Thursday, December 29, 2011

Scenes from the Past Few Weeks

I attended my graduation ceremony on Dec. 22. My mom was here for it. My daughter was amused by my "silly hat." I sat between a woman in her forties who had just earned her master's in history (we compared notes on how much more focused we were as older students) and a woman from a Slavic country (didn't catch which one) who had just finished her MBA. We all wore different colored stoles around our necks, and we laughed that the color for finance and accounting degrees is "drab" (yup, the official name). One undergraduate decorated his hat with Christmas lights. A nursing grad wore a bridal veil under her hat. Oh, and I made the paper (no, I'm not an English professor).


Christmas morning was entertaining. Sylvia had a red tricycle and an orange scooter waiting for her underneath the tree. She had to take both for rides around the house for a long while before seeking out other presents. She also had to take a break to go outside and blow bubbles, which I had taken away from her the night before. She finally figured out how Santa and presents worked the day of Christmas, so now we're having to explain that there won't be any more presents for a while. She responded by asking to celebrate her birthday.


Sylvia has been a little bit sick for the past two weeks. D was diagnosed with an upper respiratory infection right before Christmas and Sylvia and I had coughs and runny noses, but nothing too bad. She started coughing a lot at night, though, and after Sunday night, when she started crying, I took her to the doctor just in case. Yup, turns out she was just shy of pneumonia and needed breathing treatments. She also had a double ear infection. Meanwhile, she rode her new bike with gusto and was dancing in the doctor's office. My child feels no pain. This could be a problem.


Sylvia has been jumping out of bed at night, turning into a crazed, hyper child with no interest in sleep. The only bonus is that she sleeps later. This morning, though, the dog's barking woke her up before 7am, and she was in tears. For the first time in her life, she cried for her daddy. I had to put them in bed together for a long snuggle. There are few things more adorable than a snuggled up daddy and toddler daughter. I adore those two.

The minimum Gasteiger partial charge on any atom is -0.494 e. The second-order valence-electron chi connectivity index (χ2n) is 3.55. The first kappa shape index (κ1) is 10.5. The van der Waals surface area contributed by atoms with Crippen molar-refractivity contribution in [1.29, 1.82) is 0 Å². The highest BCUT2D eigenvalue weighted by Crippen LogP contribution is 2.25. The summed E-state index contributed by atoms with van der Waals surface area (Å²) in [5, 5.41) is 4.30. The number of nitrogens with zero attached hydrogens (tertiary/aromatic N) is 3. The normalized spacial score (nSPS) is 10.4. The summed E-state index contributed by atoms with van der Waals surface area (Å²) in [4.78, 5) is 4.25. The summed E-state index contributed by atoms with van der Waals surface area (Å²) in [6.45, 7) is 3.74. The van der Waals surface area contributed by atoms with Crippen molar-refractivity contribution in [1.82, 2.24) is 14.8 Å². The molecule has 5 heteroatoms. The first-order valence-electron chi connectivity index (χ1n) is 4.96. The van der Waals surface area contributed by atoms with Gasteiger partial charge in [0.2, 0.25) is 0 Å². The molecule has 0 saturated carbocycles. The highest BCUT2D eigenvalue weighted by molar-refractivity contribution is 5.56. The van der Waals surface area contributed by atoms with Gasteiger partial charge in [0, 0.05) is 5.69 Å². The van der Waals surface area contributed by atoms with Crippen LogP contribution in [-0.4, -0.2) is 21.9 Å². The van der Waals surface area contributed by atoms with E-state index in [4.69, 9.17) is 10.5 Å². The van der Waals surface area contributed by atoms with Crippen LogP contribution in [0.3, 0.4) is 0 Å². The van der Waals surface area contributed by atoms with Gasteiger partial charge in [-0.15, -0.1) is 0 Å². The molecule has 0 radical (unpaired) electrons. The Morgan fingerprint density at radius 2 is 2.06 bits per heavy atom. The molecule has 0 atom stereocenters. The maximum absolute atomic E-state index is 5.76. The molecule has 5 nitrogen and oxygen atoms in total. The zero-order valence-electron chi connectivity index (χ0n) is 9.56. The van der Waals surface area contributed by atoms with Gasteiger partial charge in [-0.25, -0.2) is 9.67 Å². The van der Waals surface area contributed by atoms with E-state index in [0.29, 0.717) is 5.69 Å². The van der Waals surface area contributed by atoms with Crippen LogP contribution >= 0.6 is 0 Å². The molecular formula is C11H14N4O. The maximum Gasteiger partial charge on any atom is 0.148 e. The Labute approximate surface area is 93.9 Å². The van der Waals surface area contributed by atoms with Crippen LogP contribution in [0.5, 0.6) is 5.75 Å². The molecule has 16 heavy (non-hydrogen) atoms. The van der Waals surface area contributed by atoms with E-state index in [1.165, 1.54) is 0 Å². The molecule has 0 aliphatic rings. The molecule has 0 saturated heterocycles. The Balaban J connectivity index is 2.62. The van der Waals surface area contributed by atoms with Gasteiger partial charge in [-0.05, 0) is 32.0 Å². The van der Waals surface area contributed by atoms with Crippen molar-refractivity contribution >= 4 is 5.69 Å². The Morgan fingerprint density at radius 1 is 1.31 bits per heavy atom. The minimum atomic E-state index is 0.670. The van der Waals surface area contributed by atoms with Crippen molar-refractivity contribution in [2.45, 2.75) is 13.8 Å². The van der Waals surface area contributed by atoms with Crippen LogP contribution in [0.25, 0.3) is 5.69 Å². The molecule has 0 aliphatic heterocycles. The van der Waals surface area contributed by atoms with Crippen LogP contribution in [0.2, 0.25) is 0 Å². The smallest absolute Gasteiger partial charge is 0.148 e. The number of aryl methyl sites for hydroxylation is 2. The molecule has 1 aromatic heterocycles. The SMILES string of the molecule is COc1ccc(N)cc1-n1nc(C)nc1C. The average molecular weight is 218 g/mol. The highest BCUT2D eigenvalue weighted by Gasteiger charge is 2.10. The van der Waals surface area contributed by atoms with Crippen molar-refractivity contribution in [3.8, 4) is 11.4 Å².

I am currently working on two freelance projects while my husband enjoys FOUR WEEKS OFF. I'm not complaining, though. Last night, hubby went to the bar with friends, and I had the house to myself to complete a writing assignment. It was peaceful. I used my brain. I worked silently, uninterrupted, for a couple of hours. I did not realize how much I had missed that.

Monday, December 12, 2011


Tonight, I made homemade turkey meatballs (including shaved carrots, onion, garlic and spices) with a side of steamed broccoli for dinner. Sylvia chose "pasta sauce" (marinara) to dunk the meatballs in, and proceeded to eat five meatballs and most of her broccoli (with lemon juice on it). This feast -- eaten with relish and without complaint -- comes from MY toddler, the same kid who has recently become a full-fledged picky eater. She is unpredictable in what is good or bad, with the only acceptable constants being hot dogs, cheese, fruit and Cheerios.

Let me tell you: there is something primal, something deeply satisfying about preparing a meal from scratch and having your progeny eat it. I was a good gatherer. I provided for the offspring. She will live another day.

I don't have any great wisdom to add about dealing with picky eaters. I comfort myself that it is evolutionary: Malcolm Gladwell has an article that discusses how two-year-olds, who were old enough to start gathering with their mothers, developed a natural aversion to anything new as a way to guard against eating poisonous berries and other dangers out in the wild. I know it often goes beyond some aversions, though: I have a friend who's amazingly brilliant and charming child will only eat about three foods; after four years of trying everything, they are taking the child to therapy for the second time.

Kids are weird. Parenting is hard. But today, today I had a victory. And I will celebrate it (knowing that tomorrow, she will likely refuse the meatballs and throw a fit for bread with butter).

Monday, December 5, 2011


Gentle readers: Yesterday, I composed a beautiful blog post. It was one I had been writing and rewriting in my head for days. It was a bit preachy, required standing on my pedestal, but I thought the message was sound. And then, I realized I couldn't post it. For reasons not worth explaining, it would have been bad if one of my freelance clients had found my opinion on the matter published online for everyone to read. Sadly, I had this moment of clarity (thank goodness I did) after I had written the piece.

So really, I'm just posting to tell you how awesome this post was that you'll never read because the Internet is just so public, y'all.

Maybe I should just stick to stories of toddler shenanigans.